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Caruana Woodland Reserve, Dingley

The Caruana Woodland Reserve is a 0.5 hectare Woodland, located on the corner of Wheatland Crescent and Caruana Drive in Dingley (Melway ref 88E2). Next to the reserve is a significant area of remnant vegetation, owned by Vic Roads, known as the Dingley Road Reserve. The Dingley Road Reserve continues the woodland community and also offers examples of a heathland and swamp scrub communities.


The ecological vegetation classes (EVC’s) presented in the Caruana Woodland Reserve are Plains Grassy Woodland (EVC55) and Plains Swampy Woodland (EVC 651). The reserve is characterised by a tree layer dominated by River Red Gums (Eucalyptus camaldulensis) and an understorey of indigenous grasses, sedges and rushes. The soils in the reserve are silty loam and clay soils which are subject to periodic inundation and seasonal waterlogging. Before European settlement the area would have been more of a floodplain, however the natural flooding regime has been somewhat reduced with the installation of drainage points in the reserve. The River Red Gum (Eucalyptus camaldulensis) is an impressive tree growing up to 45 metres tall, with a thick trunk, heavy twisting branches and characteristic grey bark with red patches. River Red Gums typically grow along inland rivers, dry watercourses and floodplains like those which would have existed in this area prior to European Settlement. They often occur in pure stands where the Red Gums are the only tree species present, as is the case in the Caruana Reserve. River Red Gums are the most widespread species of Eucalypt in Australia, however Red Gum Grassy Woodland communities such as this, is not well represented within the City Of Kingston. The understorey vegetation in the reserve is highly modified and dominated by grassy weed species. Indigenous understorey species include Danthonia’s, Carex’s, and Hemarthia.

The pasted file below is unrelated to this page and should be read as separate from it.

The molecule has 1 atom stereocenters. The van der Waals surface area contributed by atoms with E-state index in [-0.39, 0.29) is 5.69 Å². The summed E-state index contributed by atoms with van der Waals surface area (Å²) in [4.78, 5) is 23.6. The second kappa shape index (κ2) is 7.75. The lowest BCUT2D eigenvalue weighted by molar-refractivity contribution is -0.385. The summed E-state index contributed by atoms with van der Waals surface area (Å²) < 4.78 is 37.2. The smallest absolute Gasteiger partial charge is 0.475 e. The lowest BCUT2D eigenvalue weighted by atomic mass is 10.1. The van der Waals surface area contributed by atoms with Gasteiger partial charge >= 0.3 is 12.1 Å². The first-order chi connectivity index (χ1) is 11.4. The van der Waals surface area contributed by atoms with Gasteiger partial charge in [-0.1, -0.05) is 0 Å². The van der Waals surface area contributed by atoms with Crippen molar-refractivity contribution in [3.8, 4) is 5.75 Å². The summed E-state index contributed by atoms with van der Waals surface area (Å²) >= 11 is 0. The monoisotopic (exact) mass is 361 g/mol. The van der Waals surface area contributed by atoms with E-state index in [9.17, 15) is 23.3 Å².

Numerous bird species have been observed in the reserve, including a variety of parrots which feed on the yellow flowers of the River Red Gums. Skinks are often seen hiding amongst the leaf litter and feeding on the many insects which also inhabit the reserve. Frogs can regularly be heard and Blue Tongue Lizards have been observed in the reserve on several occasions, and Ringtail possums have been known to frequent the reserve.